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How to manage sporting events in the workplace

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With a summer of sport ahead of us, a perfect storm of the Euros, Wimbledon and the Olympics, not to mention golf and cricket tournaments, but this can cause headaches for business owners and managers with staff wanting time off or failing to show up to work.

While many sporting events are being hosted in Europe some staff will obviously be working during the matches and events - so do you have to give your employees time off during major sporting occasions?

The simple answer is no, but as with all things employment law based there are compromises that can be made.

“Although there are no rules about whether you have to let staff have time off for sporting, cultural or religious events, a summer of sport often brings about various considerations within employment law, especially in industries directly affected by sports events such as tourism, hospitality, and retail,” said Pearson Senior Associate Solicitor, Carley Dhand.

“Employers face the ubiquitous problem of absenteeism when big sport is happening, it’s a perennial headache for business owners and navigating these issues requires a balance between accommodating employees' interests in sports and ensuring that business operations continue smoothly,” added Carley.

“Clear communication, consistent employment policies and letting staff know well in advance what is expected are key to addressing these challenges effectively.”

Sports in the workplace

Some important factors for employers to consider when tackling sports and the workplace:

Flexible Working Arrangements

Employers might experience increased requests for flexible working arrangements, especially if employees want to watch or attend games. Employers may need to manage these requests in accordance with relevant laws and workplace policies.

Overtime and Working Hours

Businesses involved in the hospitality or entertainment sectors might need to manage increased demand during a summer of sport, potentially leading to issues related to overtime pay, working regulations, and employee fatigue. The Home Secretary is considering extending opening hours in pubs if our home teams get into the later stages of the Euros – this will have two implications, longer working hours for hospitality staff, but also the hangover effect for staff the next day and possible absenteeism.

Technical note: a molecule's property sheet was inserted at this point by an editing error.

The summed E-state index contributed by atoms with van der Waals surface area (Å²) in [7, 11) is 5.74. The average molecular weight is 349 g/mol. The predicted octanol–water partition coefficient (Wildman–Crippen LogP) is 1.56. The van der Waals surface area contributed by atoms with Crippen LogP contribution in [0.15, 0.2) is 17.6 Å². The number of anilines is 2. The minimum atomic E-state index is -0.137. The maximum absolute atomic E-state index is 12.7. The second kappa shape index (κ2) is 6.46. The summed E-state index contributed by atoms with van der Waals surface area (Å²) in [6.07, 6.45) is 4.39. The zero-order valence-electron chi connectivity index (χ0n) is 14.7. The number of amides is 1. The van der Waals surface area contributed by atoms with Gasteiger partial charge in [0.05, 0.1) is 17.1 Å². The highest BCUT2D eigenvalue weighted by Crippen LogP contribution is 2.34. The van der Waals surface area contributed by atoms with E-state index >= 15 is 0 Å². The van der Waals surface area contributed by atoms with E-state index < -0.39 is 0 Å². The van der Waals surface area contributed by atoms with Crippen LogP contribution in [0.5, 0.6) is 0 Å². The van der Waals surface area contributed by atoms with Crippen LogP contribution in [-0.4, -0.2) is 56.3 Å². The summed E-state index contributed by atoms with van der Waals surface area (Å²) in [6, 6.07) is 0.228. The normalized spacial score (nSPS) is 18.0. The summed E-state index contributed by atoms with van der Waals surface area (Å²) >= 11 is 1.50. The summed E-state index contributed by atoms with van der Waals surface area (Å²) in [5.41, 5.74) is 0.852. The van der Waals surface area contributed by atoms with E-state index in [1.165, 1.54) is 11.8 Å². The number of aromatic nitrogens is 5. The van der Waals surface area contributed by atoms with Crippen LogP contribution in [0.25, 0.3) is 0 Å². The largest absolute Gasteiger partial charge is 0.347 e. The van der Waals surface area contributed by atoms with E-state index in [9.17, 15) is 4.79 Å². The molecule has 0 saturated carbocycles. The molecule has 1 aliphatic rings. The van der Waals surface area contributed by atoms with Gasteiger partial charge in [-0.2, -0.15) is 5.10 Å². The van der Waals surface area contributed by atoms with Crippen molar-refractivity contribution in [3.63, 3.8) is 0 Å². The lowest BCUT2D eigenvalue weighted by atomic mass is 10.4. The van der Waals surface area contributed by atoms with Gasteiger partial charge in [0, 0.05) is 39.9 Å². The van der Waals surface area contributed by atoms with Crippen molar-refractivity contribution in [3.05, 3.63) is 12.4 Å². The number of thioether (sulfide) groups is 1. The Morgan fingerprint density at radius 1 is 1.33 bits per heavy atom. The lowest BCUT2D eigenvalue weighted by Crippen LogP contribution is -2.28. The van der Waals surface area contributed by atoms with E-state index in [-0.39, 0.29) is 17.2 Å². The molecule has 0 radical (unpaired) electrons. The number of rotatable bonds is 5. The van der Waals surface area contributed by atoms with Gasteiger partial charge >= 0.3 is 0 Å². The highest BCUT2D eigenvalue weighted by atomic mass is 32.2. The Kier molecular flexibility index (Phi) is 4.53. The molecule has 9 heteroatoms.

Annual Leave Management

With employees wanting time off to watch or attend sporting events, managing annual leave requests fairly and efficiently becomes crucial. Employers need to ensure they have clear policies in place regarding leave requests and how they will be managed during peak periods.

Discrimination and Equal Opportunities

This is a key consideration as employers should be vigilant to ensure that they do not discriminate against employees. This includes ensuring that opportunities for time off, or flexible working arrangements, are offered fairly to all employees, regardless of their personal interests.

Alcohol and Substance Abuse Policies

With sports events often associated with increased alcohol consumption, employers may need to reinforce policies around alcohol and substance abuse in the workplace, particularly in warehouses and factories and those industries where safety is a concern.

Be alert to absences when matches are on as well as the following day. Use your absence policy to actively manage these absences, which include holding a return-to-work meeting with any employees to discuss the reason for their absence.

Health and Safety Concerns

Employers should consider the impact on workplace health and safety, particularly if employees are distracted or fatigued due to late-night matches or celebrations.